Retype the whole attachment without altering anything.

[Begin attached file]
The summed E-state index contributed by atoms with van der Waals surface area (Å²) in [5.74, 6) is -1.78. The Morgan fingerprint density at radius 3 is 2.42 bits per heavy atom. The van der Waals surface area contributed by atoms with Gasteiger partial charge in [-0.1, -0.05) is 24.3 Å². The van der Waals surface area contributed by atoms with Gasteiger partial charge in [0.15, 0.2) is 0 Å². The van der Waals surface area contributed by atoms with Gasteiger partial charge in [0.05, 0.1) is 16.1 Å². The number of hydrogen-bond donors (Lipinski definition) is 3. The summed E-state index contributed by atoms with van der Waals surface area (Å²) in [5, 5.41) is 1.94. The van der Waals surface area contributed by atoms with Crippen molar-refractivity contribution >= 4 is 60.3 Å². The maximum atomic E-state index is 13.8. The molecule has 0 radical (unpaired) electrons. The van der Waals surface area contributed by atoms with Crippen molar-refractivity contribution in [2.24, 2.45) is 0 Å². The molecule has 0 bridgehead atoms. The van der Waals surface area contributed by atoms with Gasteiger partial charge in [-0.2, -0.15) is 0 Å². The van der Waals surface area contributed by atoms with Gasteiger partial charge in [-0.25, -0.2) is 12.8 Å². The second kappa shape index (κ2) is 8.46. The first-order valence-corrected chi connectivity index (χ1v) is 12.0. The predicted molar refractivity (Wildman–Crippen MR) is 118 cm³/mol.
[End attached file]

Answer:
The summed E-state index contributed by atoms with van der Waals surface area (Å²) in [5.74, 6) is -1.78. The Morgan fingerprint density at radius 3 is 2.42 bits per heavy atom. The van der Waals surface area contributed by atoms with Gasteiger partial charge in [-0.1, -0.05) is 24.3 Å². The van der Waals surface area contributed by atoms with Gasteiger partial charge in [0.15, 0.2) is 0 Å². The van der Waals surface area contributed by atoms with Gasteiger partial charge in [0.05, 0.1) is 16.1 Å². The number of hydrogen-bond donors (Lipinski definition) is 3. The summed E-state index contributed by atoms with van der Waals surface area (Å²) in [5, 5.41) is 1.94. The van der Waals surface area contributed by atoms with Crippen molar-refractivity contribution >= 4 is 60.3 Å². The maximum atomic E-state index is 13.8. The molecule has 0 radical (unpaired) electrons. The van der Waals surface area contributed by atoms with Crippen molar-refractivity contribution in [2.24, 2.45) is 0 Å². The molecule has 0 bridgehead atoms. The van der Waals surface area contributed by atoms with Gasteiger partial charge in [-0.2, -0.15) is 0 Å². The van der Waals surface area contributed by atoms with Gasteiger partial charge in [-0.25, -0.2) is 12.8 Å². The second kappa shape index (κ2) is 8.46. The first-order valence-corrected chi connectivity index (χ1v) is 12.0. The predicted molar refractivity (Wildman–Crippen MR) is 118 cm³/mol.